The Court of Protection & deputies

Publish date

7 May 2024

Rising Inheritance Tax receipts and falling marriage rate highlight an issue for cohabiting couples

The latest figures from the Office for National Statistics show that married couple families are decreasing as a proportion of all families. In 2013 married couple families made up 67% of total families, but this has now fallen to 65% as of 2023. At the same time, cohabiting couple families now account for 18% of all families, compared to 15% a decade earlier. This equates to an additional 469,000 families, accounting for 42% of the total growth in families since 2013.

This is set against a backdrop of the net for Inheritance Tax (IHT) creeping ever wider. HMRC received a new record of £7.5 billion in IHT for 2023/2024. This could present an issue for cohabiting couples, who are unable to take advantage of spousal exemptions when it comes to IHT.

How does being unmarried impact IHT?

Currently, IHT is paid at 40% on the value of an estate over the Nil Rate Band (NRB), which since 2009 has been set at £325,000 for an individual. For couples who are married or in a civil partnership, spouse exemption applies to anything inherited by the survivor on first death and the combined allowances of £650,000 are then available on second death (the allowance for the person who dies first can effectively be ‘rolled over’ upon the first death). There is also a Residence Nil-Rate Band (RNRB), which means if you are leaving your main home to children or grandchildren and your estate is worth under £2 million, you (and your spouse) can benefit from an additional £175,000 allowance each. As such, for couples who are married or in a civil partnership, up to £1 million of their estate is exempt from IHT.

However, spouse exemption does not apply to couples who are not married or in a civil partnership. In those circumstances, the estate of the partner who dies first will be taxable if it exceeds £325,000, even if it passes to the surviving partner. Once the surviving partner has inherited, the survivor’s estate would then again be subject to IHT (apart from the first £325,000) in which case there is usually an element of double taxation (tax on first death and tax on second death as well).

This is, of course, providing that the individuals involved have made a will. Contrary to popular opinion, there is no such thing as a ‘common law’ spouse, and if your partner dies without a will and you are not married or in a civil partnership, then their estate will pass on under strict intestacy rules. Where unmarried couples make wills, consideration can be given to whether the overall tax liability that would otherwise be payable after both partners have died can be mitigated.

Under these rules, the surviving partner would have no rights to inherit and may have to think about bringing some kind of challenge against the estate.

An unmarried cohabitant would have the right to bring a claim against the estate of their deceased partner if they had been living together for at least two years as at the date of death, but whether that claim would be successful would depend on a number of wider circumstances including the value of the estate, the length of the relationship and so on.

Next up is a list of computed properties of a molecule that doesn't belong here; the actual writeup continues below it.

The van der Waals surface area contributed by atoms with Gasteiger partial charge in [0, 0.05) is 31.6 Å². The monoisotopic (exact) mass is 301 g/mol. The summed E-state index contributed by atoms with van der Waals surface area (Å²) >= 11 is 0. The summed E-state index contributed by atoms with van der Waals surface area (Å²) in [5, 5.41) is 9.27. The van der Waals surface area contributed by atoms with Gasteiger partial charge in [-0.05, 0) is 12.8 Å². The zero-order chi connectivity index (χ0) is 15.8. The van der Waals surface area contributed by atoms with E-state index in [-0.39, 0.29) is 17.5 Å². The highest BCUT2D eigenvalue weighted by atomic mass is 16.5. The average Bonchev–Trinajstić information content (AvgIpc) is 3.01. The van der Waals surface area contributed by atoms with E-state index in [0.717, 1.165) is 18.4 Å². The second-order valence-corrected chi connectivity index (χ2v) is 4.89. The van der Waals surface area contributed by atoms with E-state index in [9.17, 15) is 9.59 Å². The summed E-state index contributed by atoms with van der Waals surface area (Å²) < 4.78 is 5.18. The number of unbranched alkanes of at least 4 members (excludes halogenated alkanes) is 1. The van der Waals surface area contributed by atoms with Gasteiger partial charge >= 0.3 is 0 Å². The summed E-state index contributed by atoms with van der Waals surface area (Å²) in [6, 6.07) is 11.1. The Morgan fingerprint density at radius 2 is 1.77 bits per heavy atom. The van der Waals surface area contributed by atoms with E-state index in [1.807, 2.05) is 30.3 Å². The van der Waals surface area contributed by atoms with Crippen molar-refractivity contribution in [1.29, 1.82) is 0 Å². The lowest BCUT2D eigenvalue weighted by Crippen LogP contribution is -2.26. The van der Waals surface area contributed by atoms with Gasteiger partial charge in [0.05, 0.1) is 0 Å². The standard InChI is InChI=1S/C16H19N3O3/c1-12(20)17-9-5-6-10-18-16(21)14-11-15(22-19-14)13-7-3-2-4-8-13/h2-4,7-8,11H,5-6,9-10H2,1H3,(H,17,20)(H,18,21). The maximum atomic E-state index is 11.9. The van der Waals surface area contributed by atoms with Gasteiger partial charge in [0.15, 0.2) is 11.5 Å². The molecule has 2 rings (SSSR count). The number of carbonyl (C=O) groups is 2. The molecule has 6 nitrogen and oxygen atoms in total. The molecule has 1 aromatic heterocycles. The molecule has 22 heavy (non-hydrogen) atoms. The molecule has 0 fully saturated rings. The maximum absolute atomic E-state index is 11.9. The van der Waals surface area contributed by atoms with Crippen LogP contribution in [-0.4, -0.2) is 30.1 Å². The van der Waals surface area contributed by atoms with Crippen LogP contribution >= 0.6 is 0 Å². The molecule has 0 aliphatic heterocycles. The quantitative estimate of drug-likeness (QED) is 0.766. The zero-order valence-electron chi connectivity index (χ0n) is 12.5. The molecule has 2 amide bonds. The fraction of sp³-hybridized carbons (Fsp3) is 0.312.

What should cohabiting couples think about when it comes to estate planning?

We would always advise everyone, whether they are married or not, to make a will. It is also worth noting that if you get married to or enter into a civil partnership with your partner after making your will, you should check that the will you made is still valid, as unless it contains a specific clause, it will likely be made null and void by your marriage or civil partnership.

For those couples who do not ever wish to get married or form a civil partnership, having a will is particularly important as it means that you can pass your assets on to your partner, rather than risk them receiving nothing under intestacy rules. It is also worth ensuring that you nominate your partner as the beneficiary of any pension scheme, death in service benefit or life insurance policy.

We would also recommend that everyone puts Lasting Powers of Attorney (LPAs) in place. An LPA is a legal document in which you appoint one or more people (the attorneys) to act on your behalf, in circumstances where you no longer have capacity to make decisions yourself. There are two types, one for finances and one for health and welfare.

While hopefully you will not need to use them, having LPAs in place can avoid the expense and the potential difficulties of a Court of Protection Deputyship application if you later need someone to act on your behalf.

How can unmarried couples mitigate exposure to IHT?

In terms of IHT, one way to mitigate this for unmarried couples is to have wills prepared by which they leave everything into discretionary trust rather than to each other. This will not do anything to mitigate the tax on first death but it will at least ensure that the estate of the person who dies first passes into trust and is therefore outside the inheritance tax calculation when the survivor dies.

The wider issue is whether the couple then want to have some kind of pre-nuptial or cohabitation agreement in place which might help to regulate the position as well.

Our Wills, Estate & Tax Planning and Family teams have a huge amount of experience in advising cohabiting couples, so please do get in touch if you have any questions about the legal position for those living together but not married.

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